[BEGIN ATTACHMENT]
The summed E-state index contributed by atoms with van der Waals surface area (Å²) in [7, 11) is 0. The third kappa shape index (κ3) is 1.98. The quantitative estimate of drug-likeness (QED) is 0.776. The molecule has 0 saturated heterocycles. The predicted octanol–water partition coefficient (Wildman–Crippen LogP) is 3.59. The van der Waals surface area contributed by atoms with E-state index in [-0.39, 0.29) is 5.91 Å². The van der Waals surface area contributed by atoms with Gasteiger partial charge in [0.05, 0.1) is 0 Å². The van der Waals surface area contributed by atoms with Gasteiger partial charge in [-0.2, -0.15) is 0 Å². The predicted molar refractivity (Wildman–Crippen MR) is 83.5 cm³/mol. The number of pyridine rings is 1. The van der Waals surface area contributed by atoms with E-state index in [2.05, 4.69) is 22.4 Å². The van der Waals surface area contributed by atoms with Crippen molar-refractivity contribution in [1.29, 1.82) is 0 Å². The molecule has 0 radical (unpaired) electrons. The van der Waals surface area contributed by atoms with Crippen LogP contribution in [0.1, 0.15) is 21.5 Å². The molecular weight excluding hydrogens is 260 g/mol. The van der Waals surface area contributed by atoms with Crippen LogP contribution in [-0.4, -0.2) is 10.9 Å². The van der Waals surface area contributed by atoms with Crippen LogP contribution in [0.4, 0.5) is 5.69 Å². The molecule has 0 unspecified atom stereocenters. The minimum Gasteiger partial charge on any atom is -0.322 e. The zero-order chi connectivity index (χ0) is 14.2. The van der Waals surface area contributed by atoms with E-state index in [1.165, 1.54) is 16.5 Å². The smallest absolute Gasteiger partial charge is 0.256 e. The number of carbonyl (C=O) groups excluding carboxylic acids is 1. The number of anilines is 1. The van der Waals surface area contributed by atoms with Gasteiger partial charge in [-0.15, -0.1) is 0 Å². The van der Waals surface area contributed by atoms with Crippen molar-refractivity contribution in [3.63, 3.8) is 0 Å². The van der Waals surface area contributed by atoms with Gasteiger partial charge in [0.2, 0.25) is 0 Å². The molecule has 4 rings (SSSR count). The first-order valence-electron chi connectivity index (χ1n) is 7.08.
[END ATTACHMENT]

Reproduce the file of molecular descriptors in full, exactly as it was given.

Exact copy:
The summed E-state index contributed by atoms with van der Waals surface area (Å²) in [7, 11) is 0. The third kappa shape index (κ3) is 1.98. The quantitative estimate of drug-likeness (QED) is 0.776. The molecule has 0 saturated heterocycles. The predicted octanol–water partition coefficient (Wildman–Crippen LogP) is 3.59. The van der Waals surface area contributed by atoms with E-state index in [-0.39, 0.29) is 5.91 Å². The van der Waals surface area contributed by atoms with Gasteiger partial charge in [0.05, 0.1) is 0 Å². The van der Waals surface area contributed by atoms with Gasteiger partial charge in [-0.2, -0.15) is 0 Å². The predicted molar refractivity (Wildman–Crippen MR) is 83.5 cm³/mol. The number of pyridine rings is 1. The van der Waals surface area contributed by atoms with E-state index in [2.05, 4.69) is 22.4 Å². The van der Waals surface area contributed by atoms with Crippen molar-refractivity contribution in [1.29, 1.82) is 0 Å². The molecule has 0 radical (unpaired) electrons. The van der Waals surface area contributed by atoms with Crippen LogP contribution in [0.1, 0.15) is 21.5 Å². The molecular weight excluding hydrogens is 260 g/mol. The van der Waals surface area contributed by atoms with Crippen LogP contribution in [-0.4, -0.2) is 10.9 Å². The van der Waals surface area contributed by atoms with Crippen LogP contribution in [0.4, 0.5) is 5.69 Å². The molecule has 0 unspecified atom stereocenters. The minimum Gasteiger partial charge on any atom is -0.322 e. The zero-order chi connectivity index (χ0) is 14.2. The van der Waals surface area contributed by atoms with E-state index in [1.165, 1.54) is 16.5 Å². The smallest absolute Gasteiger partial charge is 0.256 e. The number of carbonyl (C=O) groups excluding carboxylic acids is 1. The number of anilines is 1. The van der Waals surface area contributed by atoms with Gasteiger partial charge in [-0.15, -0.1) is 0 Å². The van der Waals surface area contributed by atoms with Crippen molar-refractivity contribution in [3.63, 3.8) is 0 Å². The van der Waals surface area contributed by atoms with Gasteiger partial charge in [0.2, 0.25) is 0 Å². The molecule has 4 rings (SSSR count). The first-order valence-electron chi connectivity index (χ1n) is 7.08.